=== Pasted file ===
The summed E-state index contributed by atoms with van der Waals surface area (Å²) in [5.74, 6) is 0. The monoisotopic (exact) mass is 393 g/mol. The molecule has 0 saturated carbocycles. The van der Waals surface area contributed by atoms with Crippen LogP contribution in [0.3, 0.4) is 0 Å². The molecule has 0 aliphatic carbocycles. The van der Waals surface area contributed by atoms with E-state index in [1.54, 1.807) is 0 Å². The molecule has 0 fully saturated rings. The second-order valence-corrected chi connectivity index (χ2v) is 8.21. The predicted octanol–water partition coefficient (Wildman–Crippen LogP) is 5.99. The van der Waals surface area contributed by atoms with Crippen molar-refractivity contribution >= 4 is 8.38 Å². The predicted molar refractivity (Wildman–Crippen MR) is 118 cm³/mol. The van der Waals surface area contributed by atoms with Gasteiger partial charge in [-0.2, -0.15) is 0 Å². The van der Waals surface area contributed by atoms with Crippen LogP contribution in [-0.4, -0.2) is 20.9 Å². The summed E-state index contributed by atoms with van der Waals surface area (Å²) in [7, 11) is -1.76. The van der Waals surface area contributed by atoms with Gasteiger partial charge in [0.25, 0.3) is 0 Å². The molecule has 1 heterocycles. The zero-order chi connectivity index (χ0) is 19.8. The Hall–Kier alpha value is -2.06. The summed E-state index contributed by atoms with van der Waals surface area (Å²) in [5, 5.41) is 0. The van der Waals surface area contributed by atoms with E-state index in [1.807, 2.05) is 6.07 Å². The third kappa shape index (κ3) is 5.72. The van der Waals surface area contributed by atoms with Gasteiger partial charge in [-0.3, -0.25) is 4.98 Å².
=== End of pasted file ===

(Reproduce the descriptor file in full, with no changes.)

The summed E-state index contributed by atoms with van der Waals surface area (Å²) in [5.74, 6) is 0. The monoisotopic (exact) mass is 393 g/mol. The molecule has 0 saturated carbocycles. The van der Waals surface area contributed by atoms with Crippen LogP contribution in [0.3, 0.4) is 0 Å². The molecule has 0 aliphatic carbocycles. The van der Waals surface area contributed by atoms with E-state index in [1.54, 1.807) is 0 Å². The molecule has 0 fully saturated rings. The second-order valence-corrected chi connectivity index (χ2v) is 8.21. The predicted octanol–water partition coefficient (Wildman–Crippen LogP) is 5.99. The van der Waals surface area contributed by atoms with Crippen molar-refractivity contribution >= 4 is 8.38 Å². The predicted molar refractivity (Wildman–Crippen MR) is 118 cm³/mol. The van der Waals surface area contributed by atoms with Gasteiger partial charge in [-0.2, -0.15) is 0 Å². The van der Waals surface area contributed by atoms with Crippen LogP contribution in [-0.4, -0.2) is 20.9 Å². The summed E-state index contributed by atoms with van der Waals surface area (Å²) in [7, 11) is -1.76. The van der Waals surface area contributed by atoms with Gasteiger partial charge in [0.25, 0.3) is 0 Å². The molecule has 1 heterocycles. The zero-order chi connectivity index (χ0) is 19.8. The Hall–Kier alpha value is -2.06. The summed E-state index contributed by atoms with van der Waals surface area (Å²) in [5, 5.41) is 0. The van der Waals surface area contributed by atoms with E-state index in [1.807, 2.05) is 6.07 Å². The third kappa shape index (κ3) is 5.72. The van der Waals surface area contributed by atoms with Gasteiger partial charge in [-0.3, -0.25) is 4.98 Å².